FARMINGTON – March town meeting voters will decide whether to include proposed wind energy performance standards in the town zoning ordinance.
Selectmen voted 3-2 Tuesday to add the issue to the warrant.
Selectmen Ryan Morgan and Andrew Hufnagel wanted to see more “tweaking” on the performance standards by the Planning Board and voted not to add it to the warrant for the March 19 meeting.
Chairman Stephan Bunker and Selectmen Jessica Berry and Dennis Pike indicated they thought residents should have a say and voted to include it on the warrant.
“We don’t want to rush into it and then fix it,” Morgan said.
A question arose about whether this could be voted on during a special town meeting or would have to wait till next year, leaving the door open for anyone to erect a wind system with no guidelines.
Hufnagel said he felt it wasn’t ready and questioned if it was “possible to tweak it before it goes to town meeting.”
During a public hearing before the board vote, Bert Knapp told the board he thought the proposed ordinance was too weak regarding noise.
“We live in a rural district and don’t want to hear a windmill,” he said. “It’s a quiet town and (that’s) why most of us live here.”
The standards do not allow systems to exceed 60 decibels as measured from the closest property line. Knapp suggested that number is less strict than other state and city standards. Portland has a 43-decibel limit, he added.
Planning Board member Tom Eastler said decibels of sound are confusing. His voice at the meeting would probably measure 85 decibels while the soft-spoken Knapp perhaps only 35.
“Sixty decibels is quieter than I’m speaking right now,” Eastler said. “Machines measure sound levels not noise. Noise is unwanted sound. Noise is in the ear of the beholder.”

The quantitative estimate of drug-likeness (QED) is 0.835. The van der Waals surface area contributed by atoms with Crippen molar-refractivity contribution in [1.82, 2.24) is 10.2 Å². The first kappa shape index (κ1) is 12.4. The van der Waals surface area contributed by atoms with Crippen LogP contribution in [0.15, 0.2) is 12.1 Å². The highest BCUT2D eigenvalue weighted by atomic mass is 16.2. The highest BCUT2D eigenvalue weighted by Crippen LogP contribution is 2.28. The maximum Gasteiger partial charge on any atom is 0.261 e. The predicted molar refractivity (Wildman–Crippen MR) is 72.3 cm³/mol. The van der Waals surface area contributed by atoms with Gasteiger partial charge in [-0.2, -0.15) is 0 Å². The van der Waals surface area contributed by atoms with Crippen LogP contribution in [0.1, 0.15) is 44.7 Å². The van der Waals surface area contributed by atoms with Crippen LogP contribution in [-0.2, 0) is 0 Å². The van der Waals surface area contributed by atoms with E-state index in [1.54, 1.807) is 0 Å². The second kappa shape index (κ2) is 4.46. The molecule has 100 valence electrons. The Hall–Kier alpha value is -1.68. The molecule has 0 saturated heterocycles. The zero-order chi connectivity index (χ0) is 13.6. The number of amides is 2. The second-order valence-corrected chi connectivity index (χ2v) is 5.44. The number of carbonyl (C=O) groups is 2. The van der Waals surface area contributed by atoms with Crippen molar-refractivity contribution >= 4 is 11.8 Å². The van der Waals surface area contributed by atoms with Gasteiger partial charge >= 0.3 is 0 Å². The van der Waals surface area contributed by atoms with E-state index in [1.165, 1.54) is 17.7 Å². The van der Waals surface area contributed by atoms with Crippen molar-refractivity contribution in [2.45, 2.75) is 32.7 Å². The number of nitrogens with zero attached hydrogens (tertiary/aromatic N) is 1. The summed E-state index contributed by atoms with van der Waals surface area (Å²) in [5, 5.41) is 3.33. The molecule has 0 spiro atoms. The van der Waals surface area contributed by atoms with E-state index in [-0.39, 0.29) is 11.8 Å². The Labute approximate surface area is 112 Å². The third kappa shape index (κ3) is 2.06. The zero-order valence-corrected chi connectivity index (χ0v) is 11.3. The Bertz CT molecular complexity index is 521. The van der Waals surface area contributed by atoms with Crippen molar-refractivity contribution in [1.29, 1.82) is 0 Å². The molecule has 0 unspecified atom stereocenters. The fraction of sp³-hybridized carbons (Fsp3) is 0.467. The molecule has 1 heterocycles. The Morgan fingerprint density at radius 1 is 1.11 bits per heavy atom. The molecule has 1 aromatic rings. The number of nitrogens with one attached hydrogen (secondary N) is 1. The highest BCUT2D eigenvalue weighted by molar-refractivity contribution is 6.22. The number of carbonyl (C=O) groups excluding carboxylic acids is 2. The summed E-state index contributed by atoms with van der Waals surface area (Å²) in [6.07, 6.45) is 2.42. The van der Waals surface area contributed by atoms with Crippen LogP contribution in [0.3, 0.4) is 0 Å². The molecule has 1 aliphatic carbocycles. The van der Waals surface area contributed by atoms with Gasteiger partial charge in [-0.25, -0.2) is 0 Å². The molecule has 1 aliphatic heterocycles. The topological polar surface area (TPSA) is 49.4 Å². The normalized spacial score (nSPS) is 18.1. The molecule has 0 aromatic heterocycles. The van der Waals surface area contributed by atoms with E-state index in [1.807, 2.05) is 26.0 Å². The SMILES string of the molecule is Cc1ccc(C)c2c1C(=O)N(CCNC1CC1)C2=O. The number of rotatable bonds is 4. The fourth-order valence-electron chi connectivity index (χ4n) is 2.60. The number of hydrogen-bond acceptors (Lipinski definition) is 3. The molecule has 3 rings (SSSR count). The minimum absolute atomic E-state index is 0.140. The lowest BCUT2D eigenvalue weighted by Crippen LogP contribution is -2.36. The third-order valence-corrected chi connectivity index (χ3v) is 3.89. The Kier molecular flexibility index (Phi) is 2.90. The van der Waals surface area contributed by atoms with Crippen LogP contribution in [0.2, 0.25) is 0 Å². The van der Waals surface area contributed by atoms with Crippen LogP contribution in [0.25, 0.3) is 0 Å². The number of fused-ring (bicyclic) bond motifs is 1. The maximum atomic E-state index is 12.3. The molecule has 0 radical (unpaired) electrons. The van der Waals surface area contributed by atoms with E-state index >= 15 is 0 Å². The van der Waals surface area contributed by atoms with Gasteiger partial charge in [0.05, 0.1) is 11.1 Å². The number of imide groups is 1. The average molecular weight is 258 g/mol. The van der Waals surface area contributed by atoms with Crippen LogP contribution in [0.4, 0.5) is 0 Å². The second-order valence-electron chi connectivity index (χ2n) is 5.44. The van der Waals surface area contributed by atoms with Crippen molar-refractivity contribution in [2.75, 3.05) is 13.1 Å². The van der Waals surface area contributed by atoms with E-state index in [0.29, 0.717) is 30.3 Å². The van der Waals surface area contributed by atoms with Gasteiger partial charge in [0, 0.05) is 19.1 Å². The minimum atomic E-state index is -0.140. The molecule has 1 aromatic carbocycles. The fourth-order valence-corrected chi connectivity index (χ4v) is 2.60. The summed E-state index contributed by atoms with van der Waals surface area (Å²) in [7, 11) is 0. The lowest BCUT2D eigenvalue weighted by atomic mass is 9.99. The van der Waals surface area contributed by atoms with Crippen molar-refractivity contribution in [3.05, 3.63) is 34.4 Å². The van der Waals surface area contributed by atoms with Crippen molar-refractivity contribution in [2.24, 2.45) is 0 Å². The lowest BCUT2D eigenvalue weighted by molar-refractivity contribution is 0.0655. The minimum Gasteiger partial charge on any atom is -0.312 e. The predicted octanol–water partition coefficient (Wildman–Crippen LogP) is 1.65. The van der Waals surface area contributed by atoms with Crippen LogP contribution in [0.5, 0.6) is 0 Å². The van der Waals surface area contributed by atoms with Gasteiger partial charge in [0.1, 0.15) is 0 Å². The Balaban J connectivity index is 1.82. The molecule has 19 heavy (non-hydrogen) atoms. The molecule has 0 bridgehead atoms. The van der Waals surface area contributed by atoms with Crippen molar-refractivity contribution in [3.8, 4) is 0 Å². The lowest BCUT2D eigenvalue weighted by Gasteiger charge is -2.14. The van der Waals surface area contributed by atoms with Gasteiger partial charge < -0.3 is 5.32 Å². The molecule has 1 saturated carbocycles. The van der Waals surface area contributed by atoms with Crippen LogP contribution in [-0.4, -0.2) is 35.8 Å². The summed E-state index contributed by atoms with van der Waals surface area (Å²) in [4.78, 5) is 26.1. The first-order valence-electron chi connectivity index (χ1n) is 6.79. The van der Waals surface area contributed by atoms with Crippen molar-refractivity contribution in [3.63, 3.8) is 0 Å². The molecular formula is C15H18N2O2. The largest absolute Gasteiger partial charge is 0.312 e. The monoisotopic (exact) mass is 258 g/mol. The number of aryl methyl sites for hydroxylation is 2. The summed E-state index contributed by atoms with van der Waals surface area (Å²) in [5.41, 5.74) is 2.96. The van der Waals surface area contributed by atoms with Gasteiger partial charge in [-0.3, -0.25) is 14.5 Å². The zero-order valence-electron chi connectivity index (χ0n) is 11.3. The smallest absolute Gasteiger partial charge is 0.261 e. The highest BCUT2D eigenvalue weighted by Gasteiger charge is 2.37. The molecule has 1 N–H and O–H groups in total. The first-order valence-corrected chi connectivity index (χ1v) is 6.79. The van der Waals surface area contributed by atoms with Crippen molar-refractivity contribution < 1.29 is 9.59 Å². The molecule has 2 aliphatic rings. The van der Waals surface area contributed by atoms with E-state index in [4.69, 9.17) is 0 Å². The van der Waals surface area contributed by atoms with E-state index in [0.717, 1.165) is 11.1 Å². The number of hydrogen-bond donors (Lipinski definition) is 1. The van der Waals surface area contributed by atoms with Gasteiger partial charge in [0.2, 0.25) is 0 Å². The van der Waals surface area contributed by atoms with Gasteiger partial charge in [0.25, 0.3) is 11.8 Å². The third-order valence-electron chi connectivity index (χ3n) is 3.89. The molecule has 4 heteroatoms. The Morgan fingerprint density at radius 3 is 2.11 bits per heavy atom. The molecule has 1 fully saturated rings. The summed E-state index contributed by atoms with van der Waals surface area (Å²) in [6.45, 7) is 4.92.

There are not that many places in Farmington that would be good for commercial wind power, he added.
“I only know of two sites that might work for commercial systems,” he said.
Osborne Road resident Brian Demshar said he would like the Planning Board to consider having studies done on proposed systems regarding visual impact. Although not a direct abutter to the Bailey Farm wind project proposed in October, the views from his home could change as he overlooks the proposed site.
It was pointed out that the Planning Board requires photos taken from several locations on a proposed project with the “energy system superimposed to aid in evaluating the visual appearance,” according to the standards.
Selectman Hufnagel questioned the exemption that allows “systems used for pumping water or air or operating equipment” to be exempt from requirements for a residential wind system.
Copies of the proposed standards are available at the town office prior to the March meeting.
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